Curlew Connections Wales Project launched at the Royal Welsh Show

The third day of the 2023 Royal Welsh Show saw the official launch of the Curlew Connections Project, a project aiming to drive curlew recovery in Wales by working with conservation organisations, farmers, landowners and local communities.


Kindly hosted by NFU Cymru on Wednesday 26th July, the launch saw all the partners come together to discuss the project. With discussions led by Lee Oliver (GWCT), the panel included Amanda Perkins (Curlew Country), Nicola Davies (Bannau Brycheiniog National Park), Rhun Jones (Clwydian Range and Dee Valley AONB), Nick Fenwick (FUW) and Hedd Pugh (NFU Cymru).

The Curlew Connections Wales project is a partnership project led by GWCT Wales, working with Curlew Country, Bannau Brycheiniog National Park and Clwydian Range and Dee Valley AONB. Following what has been outlined in the Wales Action Plan for the Recovery of Curlew developed by Gylfinir Cymru, funding provided by the Welsh Government’s second round of the Nature Networks Fund (delivered by the National Lottery Heritage Fund) will enable the project partners to work within their respective Important Curlew Areas in Wales.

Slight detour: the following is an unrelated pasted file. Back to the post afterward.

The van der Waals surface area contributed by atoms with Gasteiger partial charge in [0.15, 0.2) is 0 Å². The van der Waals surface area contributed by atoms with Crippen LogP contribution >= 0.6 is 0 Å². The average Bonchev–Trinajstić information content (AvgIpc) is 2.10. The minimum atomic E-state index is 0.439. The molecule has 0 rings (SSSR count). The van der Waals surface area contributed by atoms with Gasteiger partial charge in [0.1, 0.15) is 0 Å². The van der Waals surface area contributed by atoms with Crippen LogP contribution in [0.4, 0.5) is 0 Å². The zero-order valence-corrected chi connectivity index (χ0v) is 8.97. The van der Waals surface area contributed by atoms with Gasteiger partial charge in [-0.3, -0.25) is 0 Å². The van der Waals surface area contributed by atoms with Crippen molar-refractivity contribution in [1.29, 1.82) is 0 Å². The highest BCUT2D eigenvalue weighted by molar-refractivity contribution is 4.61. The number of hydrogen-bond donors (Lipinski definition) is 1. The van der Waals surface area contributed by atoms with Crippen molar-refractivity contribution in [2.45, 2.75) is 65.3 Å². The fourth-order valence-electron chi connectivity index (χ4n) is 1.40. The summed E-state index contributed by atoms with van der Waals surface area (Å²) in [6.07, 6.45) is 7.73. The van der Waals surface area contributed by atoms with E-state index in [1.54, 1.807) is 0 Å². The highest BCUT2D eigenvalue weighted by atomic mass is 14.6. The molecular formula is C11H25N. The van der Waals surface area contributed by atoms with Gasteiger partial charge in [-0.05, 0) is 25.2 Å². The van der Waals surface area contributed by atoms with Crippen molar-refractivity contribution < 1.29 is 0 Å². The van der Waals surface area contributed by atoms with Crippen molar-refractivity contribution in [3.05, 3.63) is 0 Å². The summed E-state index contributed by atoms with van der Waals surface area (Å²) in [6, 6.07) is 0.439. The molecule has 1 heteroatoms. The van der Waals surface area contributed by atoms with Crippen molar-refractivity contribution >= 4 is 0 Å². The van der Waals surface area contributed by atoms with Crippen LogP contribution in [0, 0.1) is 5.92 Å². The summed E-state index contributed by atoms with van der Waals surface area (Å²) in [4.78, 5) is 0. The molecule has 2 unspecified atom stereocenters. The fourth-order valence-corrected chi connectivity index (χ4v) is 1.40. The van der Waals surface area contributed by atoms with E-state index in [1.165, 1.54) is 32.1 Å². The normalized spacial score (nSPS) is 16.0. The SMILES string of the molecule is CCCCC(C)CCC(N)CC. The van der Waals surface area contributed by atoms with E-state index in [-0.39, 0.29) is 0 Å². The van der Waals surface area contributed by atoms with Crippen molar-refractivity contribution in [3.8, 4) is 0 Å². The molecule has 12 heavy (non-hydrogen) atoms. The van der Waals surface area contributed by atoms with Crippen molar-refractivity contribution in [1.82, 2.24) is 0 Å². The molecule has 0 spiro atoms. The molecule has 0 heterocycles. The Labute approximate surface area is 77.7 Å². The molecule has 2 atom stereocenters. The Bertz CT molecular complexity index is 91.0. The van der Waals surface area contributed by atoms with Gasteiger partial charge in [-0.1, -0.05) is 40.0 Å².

Following opening speeches from each of the panel members, the floor opened for attendees to ask questions to the panel. This led to interesting discussions surrounding the various threats facing curlews in Wales, specifically predation and agricultural intensification. However, this provided an opportunity to discuss the solutions available to reverse these declines in breeding curlew populations, and how these will be implemented in the Curlew Connections Wales project.

A constant theme throughout the discussions was the significant role that farmers and landowners will play in delivering successful curlew recovery. Farmers were time and again highlighted for not only their desire to restore breeding curlews, but also the ability to carry out the groundwork required to ensure success. Nevertheless, this required the backing of a Welsh agri-environmental scheme which funded and supported the actions necessary for curlew recovery, which could also prove beneficial to wider biodiversity, farming and landscapes.


Dog Walkers

at 18:27 on 01/08/2023 by Richard Williams-Bulkeley

It is a pity that increased public access and, in particular, dog walkers wasn't mentioned as a threat to curlew. There is a real conflict between increased access and conservation, especially to ground nesting birds.

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